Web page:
Secondary Logo

Journal Logo

Institutional members access full text with Ovid®

Copper in Glucose Intolerance, Cognitive Decline, and Alzheimer Disease

Squitti, Rosanna, PhD*; Mendez, Armando, PhD†,‡; Ricordi, Camillo, MD†,§; Siotto, Mariacristina, PhD; Goldberg, Ron, MD

Alzheimer Disease & Associated Disorders: January-March 2019 - Volume 33 - Issue 1 - p 77–85
doi: 10.1097/WAD.0000000000000280
Review Article
Buy

Trace metal dyshomeostasis has been linked to loss of cognitive performance. In particular, a disturbance in the regulation of copper (Cu), characterized by an increase in circulating Cu not bound to ceruloplasmin (non-Cp Cu), is thought to play a role in the development of Alzheimer disease (AD) and other neurodegenerative diseases in the aging population. Non-Cp Cu is redox active and its toxicity is thought to result from its ability to accelerate oxidative stress and advanced glycation endproduct (AGE) formation, leading to extracellular matrix damage in tissues including the brain. Cognitive loss is increasingly recognized to be a feature of type 2 diabetes and the increased AGE formation characteristic of diabetes may play a role in the development of this complication. There also is evidence for copper dyshomeostasis in type 2 diabetes, and therefore this could contribute to the cognitive deterioration associated with this disease. Demonstrating that disturbances of copper homeostasis correlate with an increased rate of cognitive decline in type 2 diabetes patients, and that they correlate with an increased rate of conversion from prediabetes to diabetes would bring almost immediate benefits in the clinical community in terms of treatment efficacy, AD prevention, and cost savings.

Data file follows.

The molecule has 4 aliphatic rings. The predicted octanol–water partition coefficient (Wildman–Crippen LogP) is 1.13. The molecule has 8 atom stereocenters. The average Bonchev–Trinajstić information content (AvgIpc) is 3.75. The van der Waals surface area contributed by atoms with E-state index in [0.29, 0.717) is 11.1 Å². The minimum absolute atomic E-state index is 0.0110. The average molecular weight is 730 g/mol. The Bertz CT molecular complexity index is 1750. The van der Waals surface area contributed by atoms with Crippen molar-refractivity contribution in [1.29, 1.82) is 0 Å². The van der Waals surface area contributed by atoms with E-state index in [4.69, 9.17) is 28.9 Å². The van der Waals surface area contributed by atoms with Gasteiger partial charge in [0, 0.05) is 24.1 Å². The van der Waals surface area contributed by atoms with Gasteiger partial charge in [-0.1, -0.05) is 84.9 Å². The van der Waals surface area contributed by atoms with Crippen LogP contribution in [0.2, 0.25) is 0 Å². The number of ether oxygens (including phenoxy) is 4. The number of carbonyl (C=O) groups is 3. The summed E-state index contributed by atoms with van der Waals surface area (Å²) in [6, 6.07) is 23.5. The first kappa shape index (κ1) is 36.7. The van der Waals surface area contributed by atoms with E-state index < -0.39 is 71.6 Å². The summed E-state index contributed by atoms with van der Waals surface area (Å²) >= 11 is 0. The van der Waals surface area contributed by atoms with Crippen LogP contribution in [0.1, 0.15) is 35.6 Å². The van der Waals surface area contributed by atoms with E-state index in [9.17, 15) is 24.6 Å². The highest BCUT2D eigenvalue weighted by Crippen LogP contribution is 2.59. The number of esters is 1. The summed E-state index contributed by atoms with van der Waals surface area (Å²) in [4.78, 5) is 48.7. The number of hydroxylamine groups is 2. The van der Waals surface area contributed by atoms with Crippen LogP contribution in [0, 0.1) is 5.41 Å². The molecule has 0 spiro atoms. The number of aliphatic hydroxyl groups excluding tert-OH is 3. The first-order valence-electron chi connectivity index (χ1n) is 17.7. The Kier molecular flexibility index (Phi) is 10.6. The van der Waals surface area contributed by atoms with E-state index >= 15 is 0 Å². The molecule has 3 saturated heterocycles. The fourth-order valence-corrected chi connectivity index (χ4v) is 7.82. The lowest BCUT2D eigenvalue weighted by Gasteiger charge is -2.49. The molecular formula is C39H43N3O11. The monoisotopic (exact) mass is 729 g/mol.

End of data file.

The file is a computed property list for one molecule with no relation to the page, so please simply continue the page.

*Molecular Markers Laboratory, IRCCS Istituto Centro San Giovanni di Dio-Fatebenefratelli, Brescia, Italy

Department of Medicine, Diabetes Research Institute

Department of Surgery, Cell Transplant Program

§University of Miami Miller School of Medicine, Miami, FL

IRCCS Fondazione Don Carlo Gnocchi, Milan, Italy

R.S. and C.R. are currently receiving a grant from Italian Ministry of Health (project code: CO-2016-02361018) and R.S. from Ricerca Corrente. R.S. 3% has shares in Canox4drug but does not receive monetary compensation and 3% shares in Igea Research Corporation but does not receive monetary compensation. The remaining authors declare that they have nothing to disclose.

Reprints: Rosanna Squitti, PhD, IRCCS Istituto Centro San Giovanni di Dio-Fatebenefratelli, Brescia, Via Pilastroni 4, 25125 Brescia, Italy. (e-mail: rosanna.squitti@afar.it)

Received June 9, 2018

Accepted September 24, 2018

Copyright © 2019 Wolters Kluwer Health, Inc. All rights reserved